But the thingmabob that does the job… Review of Cinderella (the Whitest Story Ever Told)


There’s nothing good about the story of Cinderella.  The moral is particularly awful: if you’re pretty, you shouldn’t have to do chores.

The live action version of Cinderella doesn’t progress the story much, although we now have three people of colour to juxtapose how white this whole affair is.  Ella is a young girl who thinks her family isn’t particularly wealthy, despite owning a massive property, a flock of animals, and a fleet of servants.  She leads a happy life not doing terribly much, pottering around a farm like Leon Tolstoy trying to find authenticity and trying to pretend that it’s not class tourism.  Then, one day, her mother dies and she experiences sadness for the first time.  Apart from this one moment of unhappiness, her existence as a happy halfwit continues unabated until her father decides to remarry.

The theme of the ‘new woman’ replacing the mother is a tried-and-true trope in fairytales.  The father is thirsty, but can’t get quenched at home.  The daughter, who has taken upon herself the role of carer, is confronted with the reality that her father has needs that she can’t satisfy.  The step-mother is the embodiment of her incapacity, and the tension between care-giver and intimacy results in conflict.  In the daughter, the step-mother sees competition for the role of care-giver, discovering that she does not have exclusivity over the attention of the father.  She looks at her own daughters, compares them with her new step-daughter, and either has to acknowledge a failure or must preserve the psychic self-image through a sort of cruel righteousness: there’s some principled reason why the step-mother must denigrate the daughter.

When Ella’s father dies, the step-mother expects Ella to do chores.  She’s an orphan and not really family, so what obligations are owed by the step-mother to the step-daughter?  Ella is moved out of the role of family member and into the role of domestic servant.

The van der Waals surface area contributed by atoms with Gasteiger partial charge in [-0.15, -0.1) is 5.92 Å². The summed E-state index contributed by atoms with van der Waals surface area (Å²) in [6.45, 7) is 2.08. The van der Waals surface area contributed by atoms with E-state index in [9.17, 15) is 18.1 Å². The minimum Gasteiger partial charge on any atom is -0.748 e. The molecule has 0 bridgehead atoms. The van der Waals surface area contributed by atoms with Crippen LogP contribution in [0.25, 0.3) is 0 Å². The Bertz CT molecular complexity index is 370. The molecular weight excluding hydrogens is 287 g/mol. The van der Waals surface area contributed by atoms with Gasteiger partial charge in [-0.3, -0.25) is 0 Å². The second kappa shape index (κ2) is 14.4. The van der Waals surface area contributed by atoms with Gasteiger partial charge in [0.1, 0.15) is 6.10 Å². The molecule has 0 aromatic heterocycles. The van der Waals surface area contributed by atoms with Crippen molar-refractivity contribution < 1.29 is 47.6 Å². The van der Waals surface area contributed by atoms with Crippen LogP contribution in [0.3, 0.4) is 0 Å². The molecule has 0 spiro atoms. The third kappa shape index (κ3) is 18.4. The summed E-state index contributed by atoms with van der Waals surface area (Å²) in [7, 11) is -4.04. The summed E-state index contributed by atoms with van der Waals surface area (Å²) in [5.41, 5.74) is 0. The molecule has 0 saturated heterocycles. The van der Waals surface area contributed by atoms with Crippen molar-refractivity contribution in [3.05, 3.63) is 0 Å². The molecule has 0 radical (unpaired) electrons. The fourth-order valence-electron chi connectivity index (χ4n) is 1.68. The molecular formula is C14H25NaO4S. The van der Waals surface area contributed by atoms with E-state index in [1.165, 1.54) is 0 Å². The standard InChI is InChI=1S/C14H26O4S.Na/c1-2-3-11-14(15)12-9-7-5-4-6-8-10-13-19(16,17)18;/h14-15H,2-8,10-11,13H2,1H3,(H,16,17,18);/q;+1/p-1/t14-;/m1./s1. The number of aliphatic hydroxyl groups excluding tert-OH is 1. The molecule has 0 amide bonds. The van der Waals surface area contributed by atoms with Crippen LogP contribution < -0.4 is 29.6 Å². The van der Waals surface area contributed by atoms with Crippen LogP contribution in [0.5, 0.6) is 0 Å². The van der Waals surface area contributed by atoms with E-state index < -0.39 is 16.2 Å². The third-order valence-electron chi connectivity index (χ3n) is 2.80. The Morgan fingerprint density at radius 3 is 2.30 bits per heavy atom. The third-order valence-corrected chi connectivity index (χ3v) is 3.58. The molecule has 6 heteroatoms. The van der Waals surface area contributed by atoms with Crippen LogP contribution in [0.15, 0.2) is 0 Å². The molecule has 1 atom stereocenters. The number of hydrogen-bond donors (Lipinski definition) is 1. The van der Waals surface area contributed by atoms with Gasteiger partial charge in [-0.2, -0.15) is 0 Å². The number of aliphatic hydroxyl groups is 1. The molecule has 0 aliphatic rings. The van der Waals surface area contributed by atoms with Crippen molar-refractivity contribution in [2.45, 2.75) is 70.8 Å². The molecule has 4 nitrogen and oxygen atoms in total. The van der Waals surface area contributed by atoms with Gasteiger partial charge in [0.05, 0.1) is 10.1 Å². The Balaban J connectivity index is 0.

But the universe cannot have pretty girls doing domestic chores, so the world must be returned to normality through magical means.  Ordinary, mundane, domestic objects — vegetables, farm animals, and the domestic servant — are transformed into noble counterparts.  Each is raised up to its highest aspect: the vegetable becomes the vehicle for social progression, the beasts become attendants to the journey, and the pretty girl who has to do chores ascends to the position of princess.  Each of the magical objects around her reminds her of her humble origins, and yet they add to the fantastic aspect of ‘object out of place’: the princess is just as out of place as the pumpkin.  Where we had class tourism at the start of the film (with Ella pretending to be a serf), we have a fantasy version of class tourism (the vegetables, rodents, farm animals, and domestic servants go to the palace).

Because she’s sufficiently pretty, she ends up meeting the prince.  He falls in love with her prettiness.  She becomes a princess.  The end.

I’ve never seen the point of ‘[Insert Disney film] on Ice’.  It didn’t add anything to the story, nor did it transform the story into a meaningful new artform.  This film is the ‘Cinderella on Ice’ version of a film.  We already have the cartoon version with its morals that are somehow excusable because it was made before we knew better.  The live-action version is unnecessary.

It’s also creepy.  Watching three men scream while turning into lizards and geese is the reason why I haven’t got around to buying the new Majora’s Mask on Nintendo 3DS.  There’s some body horror that we really don’t need to see played out in high definition.

This is a terrible film and Helena Bonham Carter needs to stop being in films.

Author: Mark Fletcher

Mark Fletcher is a Canberra-based PhD student, writer, and policy wonk who writes about law, conservatism, atheism, and popular culture. Read his blog at OnlyTheSangfroid. He tweets at @ClothedVillainy

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